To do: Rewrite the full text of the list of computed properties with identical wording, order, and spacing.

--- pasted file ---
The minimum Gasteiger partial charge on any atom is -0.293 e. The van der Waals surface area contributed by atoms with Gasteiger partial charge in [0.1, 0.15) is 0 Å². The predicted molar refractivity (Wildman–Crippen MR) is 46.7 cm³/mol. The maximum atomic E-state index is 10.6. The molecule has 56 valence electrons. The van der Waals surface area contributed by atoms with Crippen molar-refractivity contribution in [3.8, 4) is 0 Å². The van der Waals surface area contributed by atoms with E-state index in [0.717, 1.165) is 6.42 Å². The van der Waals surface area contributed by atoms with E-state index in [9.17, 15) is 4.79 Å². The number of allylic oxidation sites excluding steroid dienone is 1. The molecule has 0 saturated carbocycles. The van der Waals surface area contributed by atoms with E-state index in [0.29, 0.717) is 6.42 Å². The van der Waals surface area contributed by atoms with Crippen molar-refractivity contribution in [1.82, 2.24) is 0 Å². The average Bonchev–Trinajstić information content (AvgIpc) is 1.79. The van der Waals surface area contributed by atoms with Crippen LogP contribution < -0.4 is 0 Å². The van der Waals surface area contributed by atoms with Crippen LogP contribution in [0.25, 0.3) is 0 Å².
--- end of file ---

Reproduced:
The minimum Gasteiger partial charge on any atom is -0.293 e. The van der Waals surface area contributed by atoms with Gasteiger partial charge in [0.1, 0.15) is 0 Å². The predicted molar refractivity (Wildman–Crippen MR) is 46.7 cm³/mol. The maximum atomic E-state index is 10.6. The molecule has 56 valence electrons. The van der Waals surface area contributed by atoms with Crippen molar-refractivity contribution in [3.8, 4) is 0 Å². The van der Waals surface area contributed by atoms with E-state index in [0.717, 1.165) is 6.42 Å². The van der Waals surface area contributed by atoms with E-state index in [9.17, 15) is 4.79 Å². The number of allylic oxidation sites excluding steroid dienone is 1. The molecule has 0 saturated carbocycles. The van der Waals surface area contributed by atoms with E-state index in [0.29, 0.717) is 6.42 Å². The van der Waals surface area contributed by atoms with Crippen molar-refractivity contribution in [1.82, 2.24) is 0 Å². The average Bonchev–Trinajstić information content (AvgIpc) is 1.79. The van der Waals surface area contributed by atoms with Crippen LogP contribution < -0.4 is 0 Å². The van der Waals surface area contributed by atoms with Crippen LogP contribution in [0.25, 0.3) is 0 Å².